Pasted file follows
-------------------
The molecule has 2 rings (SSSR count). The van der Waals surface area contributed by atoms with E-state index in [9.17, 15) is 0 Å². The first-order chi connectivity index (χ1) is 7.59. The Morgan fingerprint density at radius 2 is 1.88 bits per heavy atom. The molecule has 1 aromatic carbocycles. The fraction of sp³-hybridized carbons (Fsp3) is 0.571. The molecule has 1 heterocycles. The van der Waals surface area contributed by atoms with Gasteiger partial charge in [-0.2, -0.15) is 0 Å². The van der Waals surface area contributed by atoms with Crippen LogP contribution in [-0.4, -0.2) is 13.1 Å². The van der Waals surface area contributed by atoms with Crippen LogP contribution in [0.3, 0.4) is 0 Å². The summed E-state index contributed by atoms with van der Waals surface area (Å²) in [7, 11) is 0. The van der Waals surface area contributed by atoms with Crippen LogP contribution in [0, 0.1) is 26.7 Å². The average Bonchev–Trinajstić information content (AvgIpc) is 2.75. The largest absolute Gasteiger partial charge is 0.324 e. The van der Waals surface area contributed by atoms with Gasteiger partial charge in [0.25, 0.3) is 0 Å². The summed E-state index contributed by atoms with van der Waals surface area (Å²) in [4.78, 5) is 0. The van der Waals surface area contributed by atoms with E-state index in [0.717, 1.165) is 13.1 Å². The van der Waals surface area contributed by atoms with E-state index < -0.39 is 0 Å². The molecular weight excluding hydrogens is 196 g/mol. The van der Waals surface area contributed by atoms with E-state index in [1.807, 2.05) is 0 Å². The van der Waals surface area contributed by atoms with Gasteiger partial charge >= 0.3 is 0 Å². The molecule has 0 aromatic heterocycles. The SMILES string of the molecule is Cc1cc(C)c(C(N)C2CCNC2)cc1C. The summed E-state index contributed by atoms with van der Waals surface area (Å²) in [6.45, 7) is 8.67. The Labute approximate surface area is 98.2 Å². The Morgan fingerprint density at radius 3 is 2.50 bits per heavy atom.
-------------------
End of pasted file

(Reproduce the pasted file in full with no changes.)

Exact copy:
The molecule has 2 rings (SSSR count). The van der Waals surface area contributed by atoms with E-state index in [9.17, 15) is 0 Å². The first-order chi connectivity index (χ1) is 7.59. The Morgan fingerprint density at radius 2 is 1.88 bits per heavy atom. The molecule has 1 aromatic carbocycles. The fraction of sp³-hybridized carbons (Fsp3) is 0.571. The molecule has 1 heterocycles. The van der Waals surface area contributed by atoms with Gasteiger partial charge in [-0.2, -0.15) is 0 Å². The van der Waals surface area contributed by atoms with Crippen LogP contribution in [-0.4, -0.2) is 13.1 Å². The van der Waals surface area contributed by atoms with Crippen LogP contribution in [0.3, 0.4) is 0 Å². The summed E-state index contributed by atoms with van der Waals surface area (Å²) in [7, 11) is 0. The van der Waals surface area contributed by atoms with Crippen LogP contribution in [0, 0.1) is 26.7 Å². The average Bonchev–Trinajstić information content (AvgIpc) is 2.75. The largest absolute Gasteiger partial charge is 0.324 e. The van der Waals surface area contributed by atoms with Gasteiger partial charge in [0.25, 0.3) is 0 Å². The summed E-state index contributed by atoms with van der Waals surface area (Å²) in [4.78, 5) is 0. The van der Waals surface area contributed by atoms with E-state index in [0.717, 1.165) is 13.1 Å². The van der Waals surface area contributed by atoms with E-state index < -0.39 is 0 Å². The molecular weight excluding hydrogens is 196 g/mol. The van der Waals surface area contributed by atoms with E-state index in [1.807, 2.05) is 0 Å². The van der Waals surface area contributed by atoms with Gasteiger partial charge >= 0.3 is 0 Å². The molecule has 0 aromatic heterocycles. The SMILES string of the molecule is Cc1cc(C)c(C(N)C2CCNC2)cc1C. The summed E-state index contributed by atoms with van der Waals surface area (Å²) in [6.45, 7) is 8.67. The Labute approximate surface area is 98.2 Å². The Morgan fingerprint density at radius 3 is 2.50 bits per heavy atom.